Allen Warnungen vor den Folgen des Klimawandels zum Trotz und unbeeindruckt von politischen Absichtserklärungen: Die weltweiten Kohlendioxidemissionen steigen und steigen. Hauptverantwortlich dafür sind Kohle- und Gaskraftwerke, die den zunehmenden Strombedarf decken. Könnte man deren Kohlendioxidemissionen dauerhaft im Boden speichern, anstatt damit Atmosphäre und Klima zu belasten? Und wäre das auch für die Schweiz interessant? Diese Fragen beleuchtet der neueste Energie-Spiegel des PSI.This news release is only available in German.
More robust thanks to imperfections
Microscopic deviations from the ideal structure render uranium dioxide, the fuel commonly used in nuclear power plants, more resistant to radiation damage.
Water pathways make fuel cells more efficient
Researchers from the Paul Scherrer Institute (PSI) have developed a coating technique in the laboratory conditions that could raise the efficiency of fuel cells. The PSI scientists have already applied to patent the technique, which is suitable for mass production.
The key to charging a lithium-ion battery rapidly
Lithium iron phosphate batteries are very durable and can be charged relatively quickly. Researchers from the Paul Scherrer Institute (PSI), ETH Zurich and Japanese car manufacturer Toyota reveal the reasons for these properties in a new study. The findings were made possible thanks to measurements using a new method at the Swiss Light Source (SLS) at PSI.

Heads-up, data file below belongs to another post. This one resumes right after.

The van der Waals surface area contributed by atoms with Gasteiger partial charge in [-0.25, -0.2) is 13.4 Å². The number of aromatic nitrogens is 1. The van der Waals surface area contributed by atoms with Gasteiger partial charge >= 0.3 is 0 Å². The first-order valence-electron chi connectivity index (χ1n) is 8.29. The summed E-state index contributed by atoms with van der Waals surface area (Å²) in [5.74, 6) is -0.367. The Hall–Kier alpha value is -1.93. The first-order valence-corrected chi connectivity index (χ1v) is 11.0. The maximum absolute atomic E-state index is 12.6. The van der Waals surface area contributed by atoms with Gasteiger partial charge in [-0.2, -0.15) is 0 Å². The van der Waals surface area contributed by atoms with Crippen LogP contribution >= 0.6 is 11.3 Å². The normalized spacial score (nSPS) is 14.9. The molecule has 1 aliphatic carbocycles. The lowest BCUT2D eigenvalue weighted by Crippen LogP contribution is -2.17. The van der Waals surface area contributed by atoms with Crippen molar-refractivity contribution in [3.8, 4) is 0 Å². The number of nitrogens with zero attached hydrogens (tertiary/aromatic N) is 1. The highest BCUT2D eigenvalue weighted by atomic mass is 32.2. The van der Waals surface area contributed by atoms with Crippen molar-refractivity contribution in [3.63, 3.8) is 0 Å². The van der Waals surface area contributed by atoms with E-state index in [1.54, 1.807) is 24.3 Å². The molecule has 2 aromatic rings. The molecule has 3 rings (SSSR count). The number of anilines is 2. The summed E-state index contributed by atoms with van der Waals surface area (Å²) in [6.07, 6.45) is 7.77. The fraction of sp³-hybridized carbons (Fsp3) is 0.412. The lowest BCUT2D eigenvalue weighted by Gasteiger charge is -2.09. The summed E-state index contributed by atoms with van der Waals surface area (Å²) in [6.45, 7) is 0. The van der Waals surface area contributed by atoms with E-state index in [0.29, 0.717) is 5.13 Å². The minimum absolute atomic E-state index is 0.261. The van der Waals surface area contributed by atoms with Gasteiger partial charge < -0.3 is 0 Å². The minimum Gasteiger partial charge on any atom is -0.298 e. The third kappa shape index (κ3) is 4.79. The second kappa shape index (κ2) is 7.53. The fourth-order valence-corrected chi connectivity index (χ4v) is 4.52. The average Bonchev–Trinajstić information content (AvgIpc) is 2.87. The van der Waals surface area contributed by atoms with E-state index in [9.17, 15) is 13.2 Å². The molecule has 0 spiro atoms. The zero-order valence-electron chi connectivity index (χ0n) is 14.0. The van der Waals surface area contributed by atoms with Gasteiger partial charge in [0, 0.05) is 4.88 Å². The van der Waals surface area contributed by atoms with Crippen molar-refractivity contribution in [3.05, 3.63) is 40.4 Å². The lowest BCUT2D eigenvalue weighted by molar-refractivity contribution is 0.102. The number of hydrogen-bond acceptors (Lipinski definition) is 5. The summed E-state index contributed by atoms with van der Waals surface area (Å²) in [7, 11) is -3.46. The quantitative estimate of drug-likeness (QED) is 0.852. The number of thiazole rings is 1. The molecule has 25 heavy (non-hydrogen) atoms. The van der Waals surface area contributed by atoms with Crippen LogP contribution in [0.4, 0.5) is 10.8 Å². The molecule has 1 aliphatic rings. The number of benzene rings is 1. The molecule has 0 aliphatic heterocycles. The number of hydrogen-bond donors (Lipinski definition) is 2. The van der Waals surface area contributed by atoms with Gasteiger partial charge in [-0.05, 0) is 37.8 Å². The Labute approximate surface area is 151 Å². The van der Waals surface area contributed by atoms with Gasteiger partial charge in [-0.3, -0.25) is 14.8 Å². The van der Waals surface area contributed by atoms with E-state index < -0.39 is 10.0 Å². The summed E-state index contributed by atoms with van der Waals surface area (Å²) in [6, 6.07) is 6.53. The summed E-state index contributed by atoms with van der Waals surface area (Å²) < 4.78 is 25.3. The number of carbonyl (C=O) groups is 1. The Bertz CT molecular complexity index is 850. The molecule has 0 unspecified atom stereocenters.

Radioactive waste caught in a cement trap
In a deep geological repository, low and intermediate level radioactive waste from nuclear applications is solidified by cementitious materials for several thousand years. Researchers from the Paul Scherrer Institute and the Karlsruhe Institute of Technology have now demonstrated how cement limits the mobility of those radioactive substances. The new findings improve our understanding of the processes involved in this early phase of deep geological disposal.
Particulate matter from modern gasoline engines damages our lungs
For years, studies have proved that fine dust from petrol engines can damage our health. Modern engine technology does not help, either, as researchers from the University of Bern and the Paul Scherrer Institute (PSI) reveal.
Gasoline from a nanoreactor
Researchers from the Paul Scherrer Institute (PSI) and ETH Zurich have developed a miniscule chemical reactor in the lab that could one day be used to produce gasoline and diesel more sustainably and cost-effectively than today. By specifically modifying nanometre-sized, porous zeolite crystals, the scientists built a nanoreactor that is able to complete two of the conversion steps for the production of hydrocarbons.
PSI expertise boosts research for the energy transition
Researchers from the Paul Scherrer Institute (PSI) are involved in several projects under the new National Research Programme Energy Turnaround (NRP70) of the Swiss National Science Foundation (SNSF). The PSI experts tackle issues such as particle emissions from wood heating systems, the holistic evaluation of energy systems and the production of semiconductor components for novel transformers.